How Life Took to Land

The fossil of a fish with legs reflects the prehistoric moment when sea life made way for land animals.

By Alex StoneJul 1, 2006 5:00 AM


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When Harvard University zoologist Farish Jenkins and a team of scientists went into the Canadian arctic, equipped with a month's supply of provisions and sabot-slug rifles to deal with nosy polar bears, he was looking for fossils of ancient land animals known as tetrapods. What he found instead was something far more significant: the fossil of a fish with legs, legs it might have used to crawl up out of the water some 375 million years ago. "You're talking to a modified fish," says Jenkins, modestly.

Tiktaalik roseae, as the land fish is called, can reach about nine feet long and, despite a distinctly fishy appearance, is equipped with rudimentary tools to let it survive on land. Its finlike appendages are sturdy enough to support its weight, with internal bone structures recognizable as the prototypes of modern mammal limbs. Its head, which resembles a crocodile's, is a separate structure from the shoulders, allowing it to crane its neck—a useful capability for feeding on land. And Tiktaalik's lungs, which evolved from the air bladders fish use for respiration and buoyancy control, are housed in a sturdy overlapping rib cage, the better to buttress the animal's weight against gravity. "No other fish in the world either living or dead has overlapping ribs," Jenkins says.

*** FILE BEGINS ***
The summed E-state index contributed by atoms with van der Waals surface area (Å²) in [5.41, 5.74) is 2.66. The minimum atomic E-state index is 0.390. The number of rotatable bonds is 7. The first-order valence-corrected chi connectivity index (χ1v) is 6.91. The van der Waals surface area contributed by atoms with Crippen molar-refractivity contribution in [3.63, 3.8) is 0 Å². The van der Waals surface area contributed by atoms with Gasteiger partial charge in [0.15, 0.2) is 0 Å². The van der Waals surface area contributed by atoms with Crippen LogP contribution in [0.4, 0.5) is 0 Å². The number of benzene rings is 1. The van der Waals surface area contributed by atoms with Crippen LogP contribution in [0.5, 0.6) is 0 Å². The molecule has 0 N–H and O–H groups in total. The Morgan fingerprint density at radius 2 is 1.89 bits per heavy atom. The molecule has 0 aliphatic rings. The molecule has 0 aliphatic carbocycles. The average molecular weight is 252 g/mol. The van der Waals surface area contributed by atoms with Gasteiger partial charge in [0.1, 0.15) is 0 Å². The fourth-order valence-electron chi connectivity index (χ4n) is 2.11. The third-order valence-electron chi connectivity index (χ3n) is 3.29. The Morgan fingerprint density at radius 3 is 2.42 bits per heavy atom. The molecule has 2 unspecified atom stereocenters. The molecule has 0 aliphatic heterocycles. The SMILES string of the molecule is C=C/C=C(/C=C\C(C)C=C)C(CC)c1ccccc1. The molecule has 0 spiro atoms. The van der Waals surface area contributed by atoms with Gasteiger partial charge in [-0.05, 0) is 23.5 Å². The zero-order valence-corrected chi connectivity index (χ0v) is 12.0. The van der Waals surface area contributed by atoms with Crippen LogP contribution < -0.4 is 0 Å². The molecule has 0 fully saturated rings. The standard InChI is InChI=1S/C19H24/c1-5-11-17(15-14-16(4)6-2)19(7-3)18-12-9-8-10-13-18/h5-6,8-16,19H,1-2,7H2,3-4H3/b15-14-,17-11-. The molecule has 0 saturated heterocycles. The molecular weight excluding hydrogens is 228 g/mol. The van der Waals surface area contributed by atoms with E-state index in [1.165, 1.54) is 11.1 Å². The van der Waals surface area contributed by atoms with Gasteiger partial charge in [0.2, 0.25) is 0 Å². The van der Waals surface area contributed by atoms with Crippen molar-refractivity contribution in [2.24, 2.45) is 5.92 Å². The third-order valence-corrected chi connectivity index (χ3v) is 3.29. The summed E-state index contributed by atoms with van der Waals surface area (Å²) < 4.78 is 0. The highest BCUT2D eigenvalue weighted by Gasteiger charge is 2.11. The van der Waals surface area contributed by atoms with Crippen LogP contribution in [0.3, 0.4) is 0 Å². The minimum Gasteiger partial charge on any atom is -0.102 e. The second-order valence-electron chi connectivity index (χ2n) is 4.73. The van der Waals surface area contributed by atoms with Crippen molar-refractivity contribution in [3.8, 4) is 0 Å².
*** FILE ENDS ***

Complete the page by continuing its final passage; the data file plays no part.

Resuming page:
But why abandon the water in the first place? One theory is that the fish were trying to avoid predators in shallow waters, fleeing for their lives in a low-speed chase that played out over generations. "If you're a fish that can operate in very shallow water, you can escape predators that can only swim in deeper water," Jenkins explains. Or they might have been seeking new food sources among the invertebrates running around on land—and after millions of years underwater eating fish and seaweed, could anyone blame them?

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